An aerial view of a white ceramic bowl filled with FODMAP friendly 'pickled red onion' in brine.

An aerial view of a bagel sliced in half on a white ceramic plate in sunlight. The bagel slices are topped with goats cheese spread, FODMAP friendly 'pickled red onion', FODMAP friendly everything bagel mix and toasted lemon breadcrumbs

FODMAP friendly ‘pickled red onion’

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Servings 1 cup

Ingredients
  

  • 100 g 1 cup finely mandolined red cabbage
  • 1/4 – 1/2 cup 60-120ml water (see notes)
  • 1/4 – 1/2 cup 60-120ml white or apple cider vinegar (see notes)
  • 1/2 – 1 tablespoon white sugar
  • Heaped 1/4 teaspoon asafoetida powder see notes
  • Seasoning to taste

Instructions
 

  • Mandoline or really finely slice your cabbage.
  • Combine the sugar, vinegar, sugar and asafoetida in a small – medium saucepan over a medium heat. Add the cabbage and cook for 2-3 minutes or until the cabbage has softened and turned a vibrant pinky purple. Add the seasoning and adjust according to your tastes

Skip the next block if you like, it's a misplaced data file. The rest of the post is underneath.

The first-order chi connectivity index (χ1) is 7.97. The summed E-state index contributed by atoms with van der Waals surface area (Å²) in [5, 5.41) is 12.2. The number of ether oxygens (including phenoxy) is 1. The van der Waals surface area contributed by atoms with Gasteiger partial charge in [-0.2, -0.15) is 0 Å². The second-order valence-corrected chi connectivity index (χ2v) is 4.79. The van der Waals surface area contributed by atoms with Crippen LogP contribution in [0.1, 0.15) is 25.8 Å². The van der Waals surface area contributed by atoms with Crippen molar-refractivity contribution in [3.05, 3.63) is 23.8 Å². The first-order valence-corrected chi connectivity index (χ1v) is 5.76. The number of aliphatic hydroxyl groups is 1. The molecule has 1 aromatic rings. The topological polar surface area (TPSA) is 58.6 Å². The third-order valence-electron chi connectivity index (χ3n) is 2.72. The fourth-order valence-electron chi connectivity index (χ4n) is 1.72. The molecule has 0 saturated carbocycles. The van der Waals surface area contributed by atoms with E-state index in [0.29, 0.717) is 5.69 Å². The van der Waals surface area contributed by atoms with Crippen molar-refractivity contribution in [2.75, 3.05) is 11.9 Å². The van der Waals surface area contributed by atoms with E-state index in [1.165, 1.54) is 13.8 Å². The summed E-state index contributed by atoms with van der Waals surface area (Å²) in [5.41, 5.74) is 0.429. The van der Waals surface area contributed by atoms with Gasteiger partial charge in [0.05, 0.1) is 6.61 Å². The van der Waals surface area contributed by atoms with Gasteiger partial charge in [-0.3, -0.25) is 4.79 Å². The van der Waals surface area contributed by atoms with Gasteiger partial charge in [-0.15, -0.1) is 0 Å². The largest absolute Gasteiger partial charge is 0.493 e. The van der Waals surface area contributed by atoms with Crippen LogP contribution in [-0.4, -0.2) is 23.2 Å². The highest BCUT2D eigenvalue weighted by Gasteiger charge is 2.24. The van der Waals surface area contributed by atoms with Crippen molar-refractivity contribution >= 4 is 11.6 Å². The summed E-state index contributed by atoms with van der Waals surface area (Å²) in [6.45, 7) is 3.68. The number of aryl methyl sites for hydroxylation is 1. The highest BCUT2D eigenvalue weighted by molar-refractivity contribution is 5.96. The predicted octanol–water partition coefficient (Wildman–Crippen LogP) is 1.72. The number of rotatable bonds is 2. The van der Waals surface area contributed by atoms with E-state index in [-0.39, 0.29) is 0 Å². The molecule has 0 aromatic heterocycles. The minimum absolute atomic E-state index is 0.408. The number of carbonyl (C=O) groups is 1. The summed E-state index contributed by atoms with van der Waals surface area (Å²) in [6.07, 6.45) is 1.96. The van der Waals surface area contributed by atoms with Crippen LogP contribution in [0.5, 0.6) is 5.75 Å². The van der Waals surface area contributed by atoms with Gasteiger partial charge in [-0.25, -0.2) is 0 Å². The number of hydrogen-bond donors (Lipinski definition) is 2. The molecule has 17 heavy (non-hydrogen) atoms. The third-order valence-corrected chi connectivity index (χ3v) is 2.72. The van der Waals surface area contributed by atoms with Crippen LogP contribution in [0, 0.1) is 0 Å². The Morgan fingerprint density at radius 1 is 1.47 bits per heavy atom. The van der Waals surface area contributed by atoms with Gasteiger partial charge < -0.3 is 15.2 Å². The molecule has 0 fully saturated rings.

• Serve as is, or store in an airtight container in the fridge for 1-2 weeks.

Notes

NOTES

  • How much pickling brine you add is up to you. I found that using 1/2 cup (125ml) water and 1/2 cup (125ml) vinegar resulted in too much leftover brine for my liking. That said, using 1/4 cup (60ml) water and 1/4 cup (60ml) vinegar felt a bit unnerving to begin with, because it didn't cover the cabbage. Once the cabbage cooks, though, it doesn't matter. So really, it's a matter of preference as to how much brine you would like.
  • I highly recommend using a mandoline or really finely slicing the cabbage. Super fine, briney pieces of asafoetida flavoured cabbage are what make this taste like onion. Big chunks will probably taste like cabbage. 
  • As we have discussed, asafoetida or hing is critical to success. You can buy it at Indian grocers, online, or these days in some bougie boutique grocers. It lasts forever because you only use small amounts, and is well worth the time taken to source it. 
Tried this recipe?Let us know how it was!